You can't blame journalists for the headings that sub-editors choose but "A Ruddslide that never happened" is how The Australian heads an article by Brad Norington.
The article makes the observation that as the count has continued more of the doubtful seats have gone to the coalition, and that the ALP holds a lot of seats by very slender margins. This is used to start a claim that the ALP didn't win a thumping victory. If one thought that newspaper was into running agendas you'd think it was an attempt to de-legitimise the ALP's "mandate".
Last time I looked (thirty seconds ago) the AEC website had the ALP on 52.86% 2PP with a swing of 5.60%, as oft repeated the third largest swing ever. It is no surprise that following a change of Government that the new Government has a lot of close marginals, because usually those seats have seen strong local defence campaigns by well known incumbents with the generous parliamentary resources of incumbency. Let's face it the coalition ran the mother of all "defend the marginals" campaign this election.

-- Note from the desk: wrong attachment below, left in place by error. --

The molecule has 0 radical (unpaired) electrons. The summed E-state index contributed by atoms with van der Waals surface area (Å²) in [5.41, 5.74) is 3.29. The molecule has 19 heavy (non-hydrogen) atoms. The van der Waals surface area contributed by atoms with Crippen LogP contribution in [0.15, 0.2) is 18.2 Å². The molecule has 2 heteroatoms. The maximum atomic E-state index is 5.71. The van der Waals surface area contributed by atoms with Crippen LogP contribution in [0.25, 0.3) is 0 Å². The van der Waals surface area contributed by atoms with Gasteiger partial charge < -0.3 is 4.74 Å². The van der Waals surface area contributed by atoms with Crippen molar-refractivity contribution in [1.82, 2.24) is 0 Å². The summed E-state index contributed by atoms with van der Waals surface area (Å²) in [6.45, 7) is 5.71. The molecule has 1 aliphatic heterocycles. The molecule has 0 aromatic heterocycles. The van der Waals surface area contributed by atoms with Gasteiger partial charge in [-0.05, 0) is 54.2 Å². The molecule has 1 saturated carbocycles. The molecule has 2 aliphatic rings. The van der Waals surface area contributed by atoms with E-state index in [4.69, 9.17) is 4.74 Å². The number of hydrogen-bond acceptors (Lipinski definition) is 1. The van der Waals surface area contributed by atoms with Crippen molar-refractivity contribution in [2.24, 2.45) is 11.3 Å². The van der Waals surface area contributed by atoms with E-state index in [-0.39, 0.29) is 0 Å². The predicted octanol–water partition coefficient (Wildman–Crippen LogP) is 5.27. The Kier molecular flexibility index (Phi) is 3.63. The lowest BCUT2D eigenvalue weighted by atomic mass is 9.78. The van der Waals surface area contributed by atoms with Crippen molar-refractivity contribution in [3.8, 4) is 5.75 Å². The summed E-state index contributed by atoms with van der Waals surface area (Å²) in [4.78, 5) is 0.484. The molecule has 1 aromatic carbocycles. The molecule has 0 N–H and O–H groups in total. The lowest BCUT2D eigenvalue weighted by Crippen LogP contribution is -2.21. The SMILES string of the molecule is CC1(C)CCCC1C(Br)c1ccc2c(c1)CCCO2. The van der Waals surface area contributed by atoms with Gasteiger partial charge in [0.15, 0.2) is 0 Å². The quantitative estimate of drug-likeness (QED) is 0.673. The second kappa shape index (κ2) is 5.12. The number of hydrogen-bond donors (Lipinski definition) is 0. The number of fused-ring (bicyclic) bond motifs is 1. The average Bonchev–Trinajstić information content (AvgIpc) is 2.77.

So let's not get confused. The win was huge and awesome. No one in the ALP had dreamed they could pull it off till about March, and even the move to Rudd was interpretted as desperation Mark 2 not a winning plan. And finally the former Prime Minister's so called political genius and direct connection with the Australian people has been revealed for the chimera it was. He won 96 because the coalition lost in 93 (i.e. the public were waiting with baseball bats). He really lost in 98 but won due to the effect of Govt held marginals. He won in 2001 because, as John Howard is quoted in the recent biography, the ALP misunderstood 1998 and he won in 2004 because the ALP campaign dissolved in the yawning gaps between Mark Latham and his campaign team (reminiscent of the ALP in 96 and the coalition in 2007).
And come the next election there will be a swag of local ALP members with all their resources, and who will have been doing their Kevin homework in their electorates.